All figures and underlying data in the STI Scoreboard 2015 can be downloaded in Excel files in the publication via the Statlink located at the bottom of each chart, or in the newsletter by clicking on the image. Additional data that expand the coverage of countries and time periods are available at the same links as “more” data.

Note: The information included in this newsletter is based on the October 2015 release of the OECD Science, Technology and Industry Scoreboard. The data can be accessed from

This document and any map included herein are without prejudice to the status of or sovereignty over any territory, to the delimitation of international frontiers and boundaries and to the name of any territory, city or area.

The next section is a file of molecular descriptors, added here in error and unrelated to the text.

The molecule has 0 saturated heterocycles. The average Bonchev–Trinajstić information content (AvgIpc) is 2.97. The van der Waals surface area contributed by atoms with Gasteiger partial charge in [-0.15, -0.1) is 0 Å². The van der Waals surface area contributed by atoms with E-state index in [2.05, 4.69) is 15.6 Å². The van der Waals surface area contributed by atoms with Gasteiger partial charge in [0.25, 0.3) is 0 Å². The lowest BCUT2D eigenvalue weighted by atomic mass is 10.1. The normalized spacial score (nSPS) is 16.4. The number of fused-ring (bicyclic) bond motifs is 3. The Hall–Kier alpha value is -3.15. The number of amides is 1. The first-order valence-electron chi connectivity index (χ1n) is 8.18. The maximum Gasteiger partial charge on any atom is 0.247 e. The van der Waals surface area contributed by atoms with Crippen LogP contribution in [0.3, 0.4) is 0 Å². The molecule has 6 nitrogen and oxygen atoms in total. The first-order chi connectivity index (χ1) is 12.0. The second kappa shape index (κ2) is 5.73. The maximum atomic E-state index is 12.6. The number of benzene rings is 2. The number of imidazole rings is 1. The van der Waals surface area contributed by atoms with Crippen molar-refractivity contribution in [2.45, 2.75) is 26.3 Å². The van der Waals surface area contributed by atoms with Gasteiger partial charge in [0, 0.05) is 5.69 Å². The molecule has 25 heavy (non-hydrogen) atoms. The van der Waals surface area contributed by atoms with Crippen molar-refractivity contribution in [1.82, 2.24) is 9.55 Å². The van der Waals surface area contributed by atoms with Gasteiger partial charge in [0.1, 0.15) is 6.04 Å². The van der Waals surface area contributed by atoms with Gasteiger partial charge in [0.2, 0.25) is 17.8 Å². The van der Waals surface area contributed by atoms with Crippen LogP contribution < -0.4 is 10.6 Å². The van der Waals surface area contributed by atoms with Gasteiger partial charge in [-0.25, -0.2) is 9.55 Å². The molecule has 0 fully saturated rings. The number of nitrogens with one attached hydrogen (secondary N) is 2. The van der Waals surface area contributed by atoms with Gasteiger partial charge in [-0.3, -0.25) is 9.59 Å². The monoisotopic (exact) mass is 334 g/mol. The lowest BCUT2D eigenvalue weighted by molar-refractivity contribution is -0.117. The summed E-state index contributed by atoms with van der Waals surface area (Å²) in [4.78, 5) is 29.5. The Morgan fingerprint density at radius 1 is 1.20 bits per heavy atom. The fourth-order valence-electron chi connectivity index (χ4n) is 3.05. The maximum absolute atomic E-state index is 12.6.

The statistical data for Israel are supplied by and under the responsibility of the relevant Israeli authorities or third party. The use of such data by the OECD is without prejudice to the status of the Golan Heights, East Jerusalem and Israeli settlements in the West Bank under the terms of international law.


Digital economy
Broadband and telecom
Innovation in science, technology and industry
Industry, entrepreneurship and productivity
Science and technology policy
Biotechnology policies
Consumer policy


OECD-WTO Trade in Value Added (TiVA)
Broadband Portal
Main Science and Technology Indicators
Research and Development Database
Input-Output Database
Structural Analysis Database
Bilateral Trade Database
Patent Database